The Etiquette of Stealing

I was watching the nifty SWLindyFest 2011 DVD given out at ILHC, and the jam on the DVD shows what in my opinion is a pretty good example of good stealing etiquette (note: this YouTube clip is NOT the camera the DVD uses). Though stealing etiquette isn’t that big of a deal, I figured, what the hell.

Especially if it’s a Birthday Jam, the main priority should be the birthday girl. (or boy.) I’ve seen more than a few jams where guys were so busy trying to steal a follower in cool ways from one another that the follower’s birthday dance comprised of thirty seven partners all trying to pull her away from other leaders. And you know what? That is NOT a fun birthday. There, I said it. And I’m glad I did.

Now, there are hand-offs, and then there are thefts. A hand-off is simply allowing for another leader to take your follower by leaving lots of open opportunities to do so, or simply just sending the follower to another leader. A theft is when you take a follower from a leader without them realizing it’s happened until its too late. Unfortunately, in this Youtube video, you can’t see Max’s theft at 9:15 very well, but it was pretty slick, and, more importantly for this article, Nikki (the follower) didn’t look interrupted at all during the theft. This leads us to our first rule:

1. If you’re going to steal a follower, try to do it without jarring her dance. A great pickpocket is one who steals your pocket without you feeling it.

The rest of the jam are hand-offs and pass-offs (some literally), but most importantly for this article, the dancers give the jamming couple time to actually dance a little. This leads us to our second rule of etiquette:

2. Allow a leader and follower to have a phrase or two of music before stealing them away. Unless that leader has gone before, in which case I could understand it being open-season. (I will allow Max’s theft at 9:15 only on the bases that Andrew didn’t even get to start dancing with her before Max stole her away from him. A theft right off the bat is better than one two eights in, in my opinion.) Like I mentioned, some birthday dances devolve into guys trying to keep their partners from being stolen just so they can dance for more than two 8s. And living in that kind of fear is no way to live.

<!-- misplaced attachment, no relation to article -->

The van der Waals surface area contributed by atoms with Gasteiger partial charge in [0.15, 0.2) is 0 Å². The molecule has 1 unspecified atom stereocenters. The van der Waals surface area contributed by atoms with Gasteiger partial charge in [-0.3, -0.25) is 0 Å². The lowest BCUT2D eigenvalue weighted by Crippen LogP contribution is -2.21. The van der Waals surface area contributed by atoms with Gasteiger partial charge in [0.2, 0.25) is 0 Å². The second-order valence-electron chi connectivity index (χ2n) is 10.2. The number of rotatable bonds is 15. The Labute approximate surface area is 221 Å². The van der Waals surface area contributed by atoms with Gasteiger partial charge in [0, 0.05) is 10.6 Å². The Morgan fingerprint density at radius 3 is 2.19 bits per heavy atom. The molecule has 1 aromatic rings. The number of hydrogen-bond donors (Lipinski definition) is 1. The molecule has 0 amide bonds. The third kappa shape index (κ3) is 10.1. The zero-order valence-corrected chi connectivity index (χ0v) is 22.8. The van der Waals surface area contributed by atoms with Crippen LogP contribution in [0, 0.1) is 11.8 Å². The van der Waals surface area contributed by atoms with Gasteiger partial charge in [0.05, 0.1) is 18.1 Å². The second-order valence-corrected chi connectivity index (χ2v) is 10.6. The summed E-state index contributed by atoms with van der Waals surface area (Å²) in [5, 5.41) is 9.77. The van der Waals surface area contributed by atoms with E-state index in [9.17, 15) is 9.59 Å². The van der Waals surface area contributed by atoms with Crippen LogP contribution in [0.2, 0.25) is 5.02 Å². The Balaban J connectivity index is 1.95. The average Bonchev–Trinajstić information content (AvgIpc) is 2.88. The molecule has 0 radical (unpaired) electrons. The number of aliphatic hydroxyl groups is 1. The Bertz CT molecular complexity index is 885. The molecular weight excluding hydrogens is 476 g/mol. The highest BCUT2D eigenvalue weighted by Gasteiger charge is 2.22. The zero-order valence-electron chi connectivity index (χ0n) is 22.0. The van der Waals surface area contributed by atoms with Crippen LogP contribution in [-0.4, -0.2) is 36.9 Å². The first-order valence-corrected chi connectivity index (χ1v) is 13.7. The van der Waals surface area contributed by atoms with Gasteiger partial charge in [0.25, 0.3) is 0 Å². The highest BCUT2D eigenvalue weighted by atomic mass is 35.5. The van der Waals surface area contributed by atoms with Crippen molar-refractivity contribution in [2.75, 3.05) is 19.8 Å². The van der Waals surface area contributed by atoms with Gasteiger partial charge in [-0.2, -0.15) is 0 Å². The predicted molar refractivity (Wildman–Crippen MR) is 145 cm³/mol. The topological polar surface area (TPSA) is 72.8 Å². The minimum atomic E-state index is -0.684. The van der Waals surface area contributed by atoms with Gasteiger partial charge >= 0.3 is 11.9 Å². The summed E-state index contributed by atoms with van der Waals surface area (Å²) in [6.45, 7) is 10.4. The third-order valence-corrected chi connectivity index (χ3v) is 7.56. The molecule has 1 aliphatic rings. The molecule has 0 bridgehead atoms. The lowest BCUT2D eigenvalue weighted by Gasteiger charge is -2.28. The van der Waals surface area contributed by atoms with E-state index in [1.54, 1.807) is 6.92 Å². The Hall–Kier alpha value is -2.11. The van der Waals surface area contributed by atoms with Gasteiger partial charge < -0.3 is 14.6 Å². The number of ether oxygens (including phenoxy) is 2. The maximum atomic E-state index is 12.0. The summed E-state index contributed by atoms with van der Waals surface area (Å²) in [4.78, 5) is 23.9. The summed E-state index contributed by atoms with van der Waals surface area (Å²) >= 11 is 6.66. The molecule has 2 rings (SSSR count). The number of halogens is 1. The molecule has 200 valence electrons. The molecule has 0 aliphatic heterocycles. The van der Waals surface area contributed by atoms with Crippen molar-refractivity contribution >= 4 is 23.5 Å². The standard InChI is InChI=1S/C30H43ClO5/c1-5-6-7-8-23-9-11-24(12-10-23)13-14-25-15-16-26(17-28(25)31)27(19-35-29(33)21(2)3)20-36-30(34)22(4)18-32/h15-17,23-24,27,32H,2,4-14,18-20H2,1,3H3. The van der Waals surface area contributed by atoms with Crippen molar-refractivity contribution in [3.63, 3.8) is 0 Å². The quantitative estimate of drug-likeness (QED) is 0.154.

Obviously, there can be some fun in a few quick thefts. Or, if you and another leader and the follower are all in cahoots, then she might enjoy having entire dances where leaders pass her off back and forth as quickly as possible. (Now that I think about it, Andrew and Max could have been in cahoots.) However, I think the main point is that followers are not toys. They are human dancers who want to express themselves to the music. Especially on their birthday.

8 responses to “The Etiquette of Stealing”

  1. Bravo! This has needed to be said for quite a while. Thank you.

    I would like to reinforce what you said about the dancers being in cahoots. To me, this is the best possible circumstance for a multi-leader (or even multi-follower) dance. Although it is sometimes kinda fun when someone comes in and steals you away out of nowhere, *especially* if it is done in a smooth and respectful way that does not interrupt the flow of the dance, it is not ususally appropriate to do it without ‘asking’ first. A lot of times, especially at large conventions, I might only get one song with someone that I have not gotten to dance with in a loooong time, because they live far away or whatever, and sometimes I just don’t wanna share! We are creating something together, and some dude coming in from left field is probably not part of that vision. If we want to have a group project, let’s decide that at the beginning, okay?

    No Dancus Interruptus, please.

    That being said, passing dances and even steal dances that keep in mind that the follow is not a tug-of-war toy are way *way* WAY fun, and I reccomend them to everyone! They are a good learning tool, too. :-)

  2. Posts like this are why I love Swungover. Things like these aren’t talked about in classes or social dances, yet I’ve found good etiquette is essential to having a good time at dances.